— IN RE: Emily Jane Star R. and Another

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Supreme Court, Appellate Division, First Department, New York.

— IN RE: Emily Jane Star R. and Another, Dependent Children Under the Age of Eighteen Years, etc., Evelyn R., Respondent–Appellant,

1261 4 1261 5

Decided: May 29, 2014

Mazzarelli, J.P., Friedman, Saxe, Manzanet–Daniels, Feinman, JJ. Andrew J. Baer, New York, for Evelyn R., appellant.   Law Office of Cabelly & Calderon, Jamaica (Lewis S. Calderon of counsel), for John R., appellant.   Magovern & Sclafani, Mineola (Joanna M. Roberson of counsel), for respondent.

Catholic Guardian Society and Home Bureau,


In re Emily Jane Star R. and Another,

Dependent Children Under

the Age of Eighteen Years, etc.,

John R.,


Catholic Guardian Society and Home Bureau,


Tamara A. Steckler, The Legal Aid Society, New York (Patricia Colella of counsel), attorney for the children.


Orders, Family Court, New York County (Jane Pearl, J.), entered April 4, 2013, which, upon fact-finding determinations that respondents permanently neglected the subject children, terminated respondents' parental rights, and transferred the custody and guardianship of the children to petitioner agency and the Commissioner of Social Services for the purpose of adoption, unanimously affirmed, without costs.

The agency established by clear and convincing evidence that it made diligent efforts to strengthen the parent-child relationship, by scheduling regular visitation, providing the mother with a visitation coach to improve her interaction with Elijah, counseling the mother to complete the drug program in which she was enrolled, and referring both mother and father to multiple, court-ordered programs, including parenting skills and anger management classes, domestic violence counseling and therapy (see Matter of Julian Raul S. [Oscar S.], 111 AD3d 456 [1st Dept 2013] ).   Notwithstanding these efforts, both parents failed to comply with the agency's referrals for services and to complete necessary programs, and neither the mother nor the father gained insight into the reasons the children had been placed into foster care (see Matter of Sheila G., 61 N.Y.2d 368 [1984];  Matter of Dina Loraine P. [Ana C.], 107 AD3d 634 [1st Dept 2013] ).   The father also refused to attend a required sex offender program despite repeated referrals over an extensive period of time (see Matter of Gloria Melanie S., 47 AD3d 438, 438 [1st Dept 2008] ).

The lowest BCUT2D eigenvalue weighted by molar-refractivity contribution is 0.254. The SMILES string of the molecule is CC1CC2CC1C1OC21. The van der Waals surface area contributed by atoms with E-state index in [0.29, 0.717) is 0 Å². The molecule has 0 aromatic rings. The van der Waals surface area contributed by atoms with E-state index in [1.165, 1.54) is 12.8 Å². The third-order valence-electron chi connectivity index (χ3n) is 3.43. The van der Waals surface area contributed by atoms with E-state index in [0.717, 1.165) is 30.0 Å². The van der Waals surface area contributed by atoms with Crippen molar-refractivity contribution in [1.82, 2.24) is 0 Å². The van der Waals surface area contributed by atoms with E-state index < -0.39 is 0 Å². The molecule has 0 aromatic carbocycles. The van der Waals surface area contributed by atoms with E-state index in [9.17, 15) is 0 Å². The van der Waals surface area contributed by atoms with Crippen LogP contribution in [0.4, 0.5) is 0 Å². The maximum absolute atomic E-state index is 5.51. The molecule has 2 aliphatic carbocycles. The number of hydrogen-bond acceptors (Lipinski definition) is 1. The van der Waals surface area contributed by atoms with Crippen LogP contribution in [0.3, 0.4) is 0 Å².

The finding that termination of respondents' parental rights was in the children's best interests is supported by a preponderance of the evidence (see Family Court Act § 631;  Matter of Ibrahim B., 57 AD3d 382 [1st Dept 2008] ).   Notwithstanding the mother's assertion that she has completed some of the required programs, the record demonstrates, as indicated, that neither she nor the father have made any progress toward understanding their children's needs and that returning the children to either parent would be a risk to their well being.   Moreover, Emily was placed into foster care when she was 18 months old, in 2008, and Elijah when he was four days old, in 2009, and neither has resided with either parent since then.   They have bonded with their respective foster families and homes, where they are well cared for and wish to remain.   Elijah, who has been diagnosed with autism, and has additional special needs, is cared for accordingly in his foster home.   In contrast, the evidence demonstrates that his parents lack understanding of his diagnosis and care needs.   A suspended judgment was not in the best interests of the children (see Matter of Michael B., 80 N.Y.2d 299, 310–311 [1992];  Matter of Juanita H., 245 A.D.2d 89 [1st Dept 1997], lv denied 91 N.Y.2d 811 [1998] ).